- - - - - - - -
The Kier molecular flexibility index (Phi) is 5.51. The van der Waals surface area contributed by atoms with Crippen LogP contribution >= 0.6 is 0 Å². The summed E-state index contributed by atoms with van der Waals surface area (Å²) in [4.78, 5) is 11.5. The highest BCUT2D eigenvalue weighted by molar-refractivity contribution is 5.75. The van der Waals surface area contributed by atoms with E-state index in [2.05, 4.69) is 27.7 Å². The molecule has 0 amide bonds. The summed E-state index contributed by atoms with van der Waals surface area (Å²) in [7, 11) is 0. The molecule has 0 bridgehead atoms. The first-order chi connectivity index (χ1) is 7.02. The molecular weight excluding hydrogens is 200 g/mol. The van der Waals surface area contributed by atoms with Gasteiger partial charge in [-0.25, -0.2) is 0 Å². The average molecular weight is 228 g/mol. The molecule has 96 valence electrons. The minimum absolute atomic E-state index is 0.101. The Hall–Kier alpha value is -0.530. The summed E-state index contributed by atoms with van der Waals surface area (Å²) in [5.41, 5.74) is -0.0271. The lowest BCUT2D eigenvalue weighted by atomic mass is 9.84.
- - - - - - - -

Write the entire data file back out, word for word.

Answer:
The Kier molecular flexibility index (Phi) is 5.51. The van der Waals surface area contributed by atoms with Crippen LogP contribution >= 0.6 is 0 Å². The summed E-state index contributed by atoms with van der Waals surface area (Å²) in [4.78, 5) is 11.5. The highest BCUT2D eigenvalue weighted by molar-refractivity contribution is 5.75. The van der Waals surface area contributed by atoms with E-state index in [2.05, 4.69) is 27.7 Å². The molecule has 0 amide bonds. The summed E-state index contributed by atoms with van der Waals surface area (Å²) in [7, 11) is 0. The molecule has 0 bridgehead atoms. The first-order chi connectivity index (χ1) is 7.02. The molecular weight excluding hydrogens is 200 g/mol. The van der Waals surface area contributed by atoms with Gasteiger partial charge in [-0.25, -0.2) is 0 Å². The average molecular weight is 228 g/mol. The molecule has 96 valence electrons. The minimum absolute atomic E-state index is 0.101. The Hall–Kier alpha value is -0.530. The summed E-state index contributed by atoms with van der Waals surface area (Å²) in [5.41, 5.74) is -0.0271. The lowest BCUT2D eigenvalue weighted by atomic mass is 9.84.